I have heard through the Catholic NYC grapevines of various sorts about masses being held at XYZ locations by pastors who you could have guessed in your sleep. The culture warrior priests who refuse to find any wheat in the tares of our society. Of course, it’s a disaster of a culture. But welcome to earth, sweethearts. It’s a mess here. Always has been, always will be. But I digress.
At first, as I began to hear about these privately-held and quietly-held liturgies, I had a sting of FOMO for these surreptitious Easter liturgies. I, too, am not immune to the appeal of Black Market Eucharist.
Then, reading in a public journal about this invitation, it hit me how dissatisfying such an experience would be. What would such an experience mean, devoid of the catechumens being baptized, the exsultet intoned in clouds of incense, the endless stream of psalms and readings in the candlelit darkness of the Vigil, the bells trilling during Jesus Christ is Risen Today. No, there will be no usual Easter liturgy this year. No amount of holding onto the past will make it come back.
And I can’t help but think that an unwillingness to surrender to the strange kairos of the moment is an all-too familiar response to the in-breaking of grace. This inability to accept the changed conditions of the world seems very similar to the lack of imagination shown by the disciples, the Sanhedrin, and well, absolutely almost everyone in these Gospel stories of Holy Week. The apostles resist with all their might the painful and torturous failure their leader accepts with love.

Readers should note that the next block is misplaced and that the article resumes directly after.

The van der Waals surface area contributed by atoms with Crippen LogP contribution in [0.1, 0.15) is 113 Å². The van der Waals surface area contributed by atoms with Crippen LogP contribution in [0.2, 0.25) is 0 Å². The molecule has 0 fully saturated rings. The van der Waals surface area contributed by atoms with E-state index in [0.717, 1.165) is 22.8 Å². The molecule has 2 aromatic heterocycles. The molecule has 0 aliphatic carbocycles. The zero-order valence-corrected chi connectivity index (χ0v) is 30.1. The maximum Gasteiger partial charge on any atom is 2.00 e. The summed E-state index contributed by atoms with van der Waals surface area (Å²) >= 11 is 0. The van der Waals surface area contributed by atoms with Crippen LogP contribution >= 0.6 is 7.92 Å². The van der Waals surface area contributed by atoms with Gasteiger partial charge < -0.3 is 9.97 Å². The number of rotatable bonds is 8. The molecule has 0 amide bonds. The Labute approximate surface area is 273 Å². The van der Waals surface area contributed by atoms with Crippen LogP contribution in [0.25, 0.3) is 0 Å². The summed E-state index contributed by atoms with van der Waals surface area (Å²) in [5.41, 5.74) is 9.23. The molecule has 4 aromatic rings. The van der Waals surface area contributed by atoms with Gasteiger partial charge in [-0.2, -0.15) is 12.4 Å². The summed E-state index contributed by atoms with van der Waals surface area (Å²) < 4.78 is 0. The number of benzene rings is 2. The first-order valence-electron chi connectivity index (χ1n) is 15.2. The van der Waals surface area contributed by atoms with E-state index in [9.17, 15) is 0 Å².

God acts. There is no moment in history, no situation or century, no crisis or disaster in which the hand of God ceases to move, into which the love of God does not submerge himself and then arise. On the other side of this painful passion, a new way of life emerges, one that the history before this event of grace could not have predicted.
We do not have to manufacture this Resurrection—it is the work of God. The new way of living with God in the world will make itself abundantly available. In the gospels, those who enter first into this new life are those who faithfully accompany Christ’s body through its process of dying. Those who are most open to experiencing with Christ the shock, the pain, the discomfort, and the sorrow of the passion—not those who run away—are those who are the first to find Resurrection. It is John, is it Mary, it is the women. It is all those who do not hold onto their old certainties, but those who faithfully embrace the painful uncertainty of the moment.
Those who greet the Resurrection are those who first accept these new conditions and seek to love within them. They do not run away from the suffering, they do not deny the pain, but rather they know love can shed light in any darkness. Those ready for Resurrection is she who holds her son as he dies, those who find him a dignified tomb, the few who anoint his body—they are the first to see love triumph. The women who stayed, the Apostle who waited, the mother who faithfully remained were powered by the belief that love can work even in the darkest spaces—the hellish cold of absence is no match for the communion of love.
They accept the broken world, as it is, with love.
And they are the ones ready to see him rise.